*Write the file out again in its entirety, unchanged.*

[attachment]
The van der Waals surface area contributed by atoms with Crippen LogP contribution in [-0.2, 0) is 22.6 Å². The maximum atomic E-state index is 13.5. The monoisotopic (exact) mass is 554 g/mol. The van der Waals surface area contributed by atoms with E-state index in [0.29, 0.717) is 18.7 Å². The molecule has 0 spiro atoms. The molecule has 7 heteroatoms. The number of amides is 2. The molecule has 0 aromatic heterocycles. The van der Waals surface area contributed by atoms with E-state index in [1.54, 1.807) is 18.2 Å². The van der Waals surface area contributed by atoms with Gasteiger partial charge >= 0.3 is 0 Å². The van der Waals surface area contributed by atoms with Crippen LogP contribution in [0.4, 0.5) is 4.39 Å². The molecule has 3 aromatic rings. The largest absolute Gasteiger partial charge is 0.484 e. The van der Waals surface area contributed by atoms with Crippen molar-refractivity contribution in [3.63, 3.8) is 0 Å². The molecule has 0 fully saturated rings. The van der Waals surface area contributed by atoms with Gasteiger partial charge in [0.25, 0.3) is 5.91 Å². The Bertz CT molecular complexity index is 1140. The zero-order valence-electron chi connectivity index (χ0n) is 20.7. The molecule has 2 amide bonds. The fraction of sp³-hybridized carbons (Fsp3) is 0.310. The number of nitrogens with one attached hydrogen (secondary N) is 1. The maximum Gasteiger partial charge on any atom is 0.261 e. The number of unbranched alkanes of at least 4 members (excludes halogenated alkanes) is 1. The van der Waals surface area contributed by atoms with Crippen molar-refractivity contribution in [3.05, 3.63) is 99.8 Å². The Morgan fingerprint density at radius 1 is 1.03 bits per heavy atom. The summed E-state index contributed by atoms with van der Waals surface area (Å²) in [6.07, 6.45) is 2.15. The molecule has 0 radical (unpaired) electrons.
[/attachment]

The van der Waals surface area contributed by atoms with Crippen LogP contribution in [-0.2, 0) is 22.6 Å². The maximum atomic E-state index is 13.5. The monoisotopic (exact) mass is 554 g/mol. The van der Waals surface area contributed by atoms with E-state index in [0.29, 0.717) is 18.7 Å². The molecule has 0 spiro atoms. The molecule has 7 heteroatoms. The number of amides is 2. The molecule has 0 aromatic heterocycles. The van der Waals surface area contributed by atoms with E-state index in [1.54, 1.807) is 18.2 Å². The van der Waals surface area contributed by atoms with Gasteiger partial charge >= 0.3 is 0 Å². The van der Waals surface area contributed by atoms with Crippen LogP contribution in [0.4, 0.5) is 4.39 Å². The molecule has 3 aromatic rings. The largest absolute Gasteiger partial charge is 0.484 e. The van der Waals surface area contributed by atoms with Crippen molar-refractivity contribution in [3.63, 3.8) is 0 Å². The molecule has 0 fully saturated rings. The van der Waals surface area contributed by atoms with Gasteiger partial charge in [0.25, 0.3) is 5.91 Å². The Bertz CT molecular complexity index is 1140. The zero-order valence-electron chi connectivity index (χ0n) is 20.7. The molecule has 2 amide bonds. The fraction of sp³-hybridized carbons (Fsp3) is 0.310. The number of nitrogens with one attached hydrogen (secondary N) is 1. The maximum Gasteiger partial charge on any atom is 0.261 e. The number of unbranched alkanes of at least 4 members (excludes halogenated alkanes) is 1. The van der Waals surface area contributed by atoms with Crippen molar-refractivity contribution in [3.05, 3.63) is 99.8 Å². The Morgan fingerprint density at radius 1 is 1.03 bits per heavy atom. The summed E-state index contributed by atoms with van der Waals surface area (Å²) in [6.07, 6.45) is 2.15. The molecule has 0 radical (unpaired) electrons.